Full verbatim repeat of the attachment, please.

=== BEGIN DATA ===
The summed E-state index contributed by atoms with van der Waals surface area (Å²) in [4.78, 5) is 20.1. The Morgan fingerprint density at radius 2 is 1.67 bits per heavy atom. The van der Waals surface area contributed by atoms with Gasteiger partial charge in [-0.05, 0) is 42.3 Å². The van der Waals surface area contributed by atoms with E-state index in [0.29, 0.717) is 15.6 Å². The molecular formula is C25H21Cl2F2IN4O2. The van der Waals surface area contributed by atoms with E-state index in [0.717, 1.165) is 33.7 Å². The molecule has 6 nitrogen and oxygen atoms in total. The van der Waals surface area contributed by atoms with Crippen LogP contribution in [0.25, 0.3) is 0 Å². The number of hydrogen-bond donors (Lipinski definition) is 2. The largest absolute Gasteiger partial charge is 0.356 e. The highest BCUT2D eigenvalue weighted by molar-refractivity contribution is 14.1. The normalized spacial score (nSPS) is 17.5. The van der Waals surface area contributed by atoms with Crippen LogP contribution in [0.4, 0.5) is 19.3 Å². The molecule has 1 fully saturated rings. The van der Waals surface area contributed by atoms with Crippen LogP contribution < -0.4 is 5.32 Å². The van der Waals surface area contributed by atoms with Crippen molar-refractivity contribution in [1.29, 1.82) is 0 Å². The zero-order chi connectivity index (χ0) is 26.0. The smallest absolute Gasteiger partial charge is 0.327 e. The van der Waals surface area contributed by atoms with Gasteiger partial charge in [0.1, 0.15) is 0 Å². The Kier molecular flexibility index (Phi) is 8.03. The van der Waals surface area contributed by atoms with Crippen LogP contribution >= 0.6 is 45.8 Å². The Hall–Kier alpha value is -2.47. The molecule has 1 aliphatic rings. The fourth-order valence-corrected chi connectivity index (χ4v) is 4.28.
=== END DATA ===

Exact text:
The summed E-state index contributed by atoms with van der Waals surface area (Å²) in [4.78, 5) is 20.1. The Morgan fingerprint density at radius 2 is 1.67 bits per heavy atom. The van der Waals surface area contributed by atoms with Gasteiger partial charge in [-0.05, 0) is 42.3 Å². The van der Waals surface area contributed by atoms with E-state index in [0.29, 0.717) is 15.6 Å². The molecular formula is C25H21Cl2F2IN4O2. The van der Waals surface area contributed by atoms with E-state index in [0.717, 1.165) is 33.7 Å². The molecule has 6 nitrogen and oxygen atoms in total. The van der Waals surface area contributed by atoms with Crippen LogP contribution in [0.25, 0.3) is 0 Å². The number of hydrogen-bond donors (Lipinski definition) is 2. The largest absolute Gasteiger partial charge is 0.356 e. The highest BCUT2D eigenvalue weighted by molar-refractivity contribution is 14.1. The normalized spacial score (nSPS) is 17.5. The van der Waals surface area contributed by atoms with Crippen LogP contribution in [0.4, 0.5) is 19.3 Å². The molecule has 1 fully saturated rings. The van der Waals surface area contributed by atoms with Crippen LogP contribution < -0.4 is 5.32 Å². The van der Waals surface area contributed by atoms with Crippen molar-refractivity contribution in [1.29, 1.82) is 0 Å². The zero-order chi connectivity index (χ0) is 26.0. The smallest absolute Gasteiger partial charge is 0.327 e. The van der Waals surface area contributed by atoms with Gasteiger partial charge in [0.1, 0.15) is 0 Å². The Kier molecular flexibility index (Phi) is 8.03. The van der Waals surface area contributed by atoms with Crippen LogP contribution >= 0.6 is 45.8 Å². The Hall–Kier alpha value is -2.47. The molecule has 1 aliphatic rings. The fourth-order valence-corrected chi connectivity index (χ4v) is 4.28.